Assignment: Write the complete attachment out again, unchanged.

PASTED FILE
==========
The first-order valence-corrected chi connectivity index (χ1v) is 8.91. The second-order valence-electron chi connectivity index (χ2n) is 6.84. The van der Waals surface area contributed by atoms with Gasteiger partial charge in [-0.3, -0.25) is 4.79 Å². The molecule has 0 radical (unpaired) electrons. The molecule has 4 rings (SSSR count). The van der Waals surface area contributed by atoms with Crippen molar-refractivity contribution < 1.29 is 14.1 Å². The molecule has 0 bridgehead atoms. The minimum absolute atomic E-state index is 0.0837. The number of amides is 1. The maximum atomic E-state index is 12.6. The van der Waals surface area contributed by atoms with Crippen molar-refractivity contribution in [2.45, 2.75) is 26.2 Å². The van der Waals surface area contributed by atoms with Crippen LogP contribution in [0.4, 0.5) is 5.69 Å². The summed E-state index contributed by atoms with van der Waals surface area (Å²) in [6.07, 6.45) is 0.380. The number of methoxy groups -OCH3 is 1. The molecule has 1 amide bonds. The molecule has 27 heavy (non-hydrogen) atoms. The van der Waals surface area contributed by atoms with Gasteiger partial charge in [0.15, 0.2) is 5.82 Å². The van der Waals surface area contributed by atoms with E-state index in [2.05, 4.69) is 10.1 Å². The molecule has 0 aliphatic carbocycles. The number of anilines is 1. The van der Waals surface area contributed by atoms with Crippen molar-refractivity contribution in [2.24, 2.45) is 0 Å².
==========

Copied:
The first-order valence-corrected chi connectivity index (χ1v) is 8.91. The second-order valence-electron chi connectivity index (χ2n) is 6.84. The van der Waals surface area contributed by atoms with Gasteiger partial charge in [-0.3, -0.25) is 4.79 Å². The molecule has 0 radical (unpaired) electrons. The molecule has 4 rings (SSSR count). The van der Waals surface area contributed by atoms with Crippen molar-refractivity contribution < 1.29 is 14.1 Å². The molecule has 0 bridgehead atoms. The minimum absolute atomic E-state index is 0.0837. The number of amides is 1. The maximum atomic E-state index is 12.6. The van der Waals surface area contributed by atoms with Crippen molar-refractivity contribution in [2.45, 2.75) is 26.2 Å². The van der Waals surface area contributed by atoms with Crippen LogP contribution in [0.4, 0.5) is 5.69 Å². The summed E-state index contributed by atoms with van der Waals surface area (Å²) in [6.07, 6.45) is 0.380. The number of methoxy groups -OCH3 is 1. The molecule has 1 amide bonds. The molecule has 27 heavy (non-hydrogen) atoms. The van der Waals surface area contributed by atoms with Gasteiger partial charge in [0.15, 0.2) is 5.82 Å². The van der Waals surface area contributed by atoms with E-state index in [2.05, 4.69) is 10.1 Å². The molecule has 0 aliphatic carbocycles. The number of anilines is 1. The van der Waals surface area contributed by atoms with Crippen molar-refractivity contribution in [2.24, 2.45) is 0 Å².